I read his note, my Mother smiled at me, and I went out and ran and ran and ran.
I don’t remember how I did that day, but I do know that I had that note in my track bag the day I signed my national letter of intent to run for Wichita State and it was in my bag when I raced until I nearly collapsed in the battles of the Missouri Valley, and I still had that note the day I hung up my spikes with the sulfuric taste of resignation sizzling in my mouth and walked away from the sport that I had competed in since I was 9.
Those words may have faded and been lost in the shuffle of growing up and moving on, but their meaning might as well have been chiseled in stone.
They were his words. And mine. Tattooed, indelible, in whatever portion of the cerebral cortex is the human version of Fort Knox.
I still remember the way his hand felt in mine, still seeming bigger than it actually was, as he squeezed it to show me he knew I was there because the tiny pieces of his clogged arteries had sent a missile directly towards the part of his brain that allowed him to say the little things that were suddenly looming large in the auditory shadows of silence.
I still remember the way I sat next to his bed, stomach tightening into acidic fisherman’s knots as I tried to figure out exactly what the hell was supposed to happen next. And I still remember turning on the TV, that blissful flashing placebo and landing on the Winter Olympics. On sports.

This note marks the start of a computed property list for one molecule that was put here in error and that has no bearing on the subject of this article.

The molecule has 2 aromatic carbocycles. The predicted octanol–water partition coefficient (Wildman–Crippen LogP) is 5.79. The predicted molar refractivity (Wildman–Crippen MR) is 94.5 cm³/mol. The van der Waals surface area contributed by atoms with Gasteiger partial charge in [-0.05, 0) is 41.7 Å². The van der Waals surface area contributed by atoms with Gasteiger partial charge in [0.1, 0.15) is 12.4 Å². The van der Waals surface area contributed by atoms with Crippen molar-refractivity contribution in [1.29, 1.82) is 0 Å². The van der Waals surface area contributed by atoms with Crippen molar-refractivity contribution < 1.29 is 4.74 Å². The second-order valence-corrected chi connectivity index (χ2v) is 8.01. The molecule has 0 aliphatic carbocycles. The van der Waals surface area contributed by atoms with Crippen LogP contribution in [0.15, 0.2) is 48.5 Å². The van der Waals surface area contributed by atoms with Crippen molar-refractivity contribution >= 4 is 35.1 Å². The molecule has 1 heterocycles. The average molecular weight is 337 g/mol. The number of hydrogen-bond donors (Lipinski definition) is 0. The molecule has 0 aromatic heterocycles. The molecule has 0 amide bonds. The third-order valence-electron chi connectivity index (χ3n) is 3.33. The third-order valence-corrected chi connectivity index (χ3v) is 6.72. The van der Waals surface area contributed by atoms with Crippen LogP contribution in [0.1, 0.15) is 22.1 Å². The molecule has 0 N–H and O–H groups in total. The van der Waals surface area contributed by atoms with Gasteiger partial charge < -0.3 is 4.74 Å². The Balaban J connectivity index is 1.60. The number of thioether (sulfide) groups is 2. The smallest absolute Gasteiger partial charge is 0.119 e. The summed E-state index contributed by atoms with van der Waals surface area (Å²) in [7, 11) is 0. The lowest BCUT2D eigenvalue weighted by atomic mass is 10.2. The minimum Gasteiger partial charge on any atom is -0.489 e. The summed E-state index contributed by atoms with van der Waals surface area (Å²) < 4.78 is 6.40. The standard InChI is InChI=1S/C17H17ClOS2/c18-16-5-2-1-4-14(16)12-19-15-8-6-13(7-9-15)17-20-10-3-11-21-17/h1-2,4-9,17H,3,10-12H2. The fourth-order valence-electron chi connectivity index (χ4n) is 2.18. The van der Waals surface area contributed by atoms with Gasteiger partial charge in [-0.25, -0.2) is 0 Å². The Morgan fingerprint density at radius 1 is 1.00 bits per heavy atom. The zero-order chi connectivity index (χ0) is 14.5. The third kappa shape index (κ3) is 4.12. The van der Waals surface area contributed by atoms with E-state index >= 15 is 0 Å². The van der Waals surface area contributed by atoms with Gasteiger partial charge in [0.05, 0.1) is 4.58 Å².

Sports. Hallelujah. Sports. Amen.
We watched the United States play Canada in a hockey game that suddenly meant entirely more to me than it should have, and I remember the way he looked over at me, lips still unable to curve up into that signature beard-shrouded smirk. I said something about how I hoped we would smash Sidney Crosby into the glass and probably something disparaging about Canadian beer. His eyes flashed back then, a glimmer of 1995 and we time traveled together, as sure as if we’d just stepped out of a DeLorean coasting down from 88 MPH.
I still remember his face when we told him we were going to have our first child. It was on a Saturday in November and he had learned to speak a few more words. His speech was still limited. But his smile? His eyes? They held a thesaurus. We told my Mother and Father moments after picking up our tickets to a Nebraska Football game against Northwestern and I remember the way he vigorously shook my hand.
I remember that bearded, sardonic smile as he watched me wrestle 8 4-year-olds onto a baseball field and try to get them to run and hit and field and — oh, God, please stop hitting each other teammates don’t hit each other — and reached over to let my daughter wrap his thumb in her tiny fist from the stands.
On a day for Fathers, it’s not lost on me just how lucky I am to have had one at all, let alone have one still.
On a day for Fathers, I want to tell anyone out there that is lucky enough to have one in their lives on this day: tell them thank you. Tell them you love them. Tell them exactly what you mean and say it three times or four because your father would probably tell you if you ever played a sport: repetition matters.
On a day for Fathers, I want to tell my Dad exactly what he means to me and how appreciative of him I am.
On a day for Fathers, I want to be just like mine.
(*Author’s note: Happy Father’s Day, everyone!)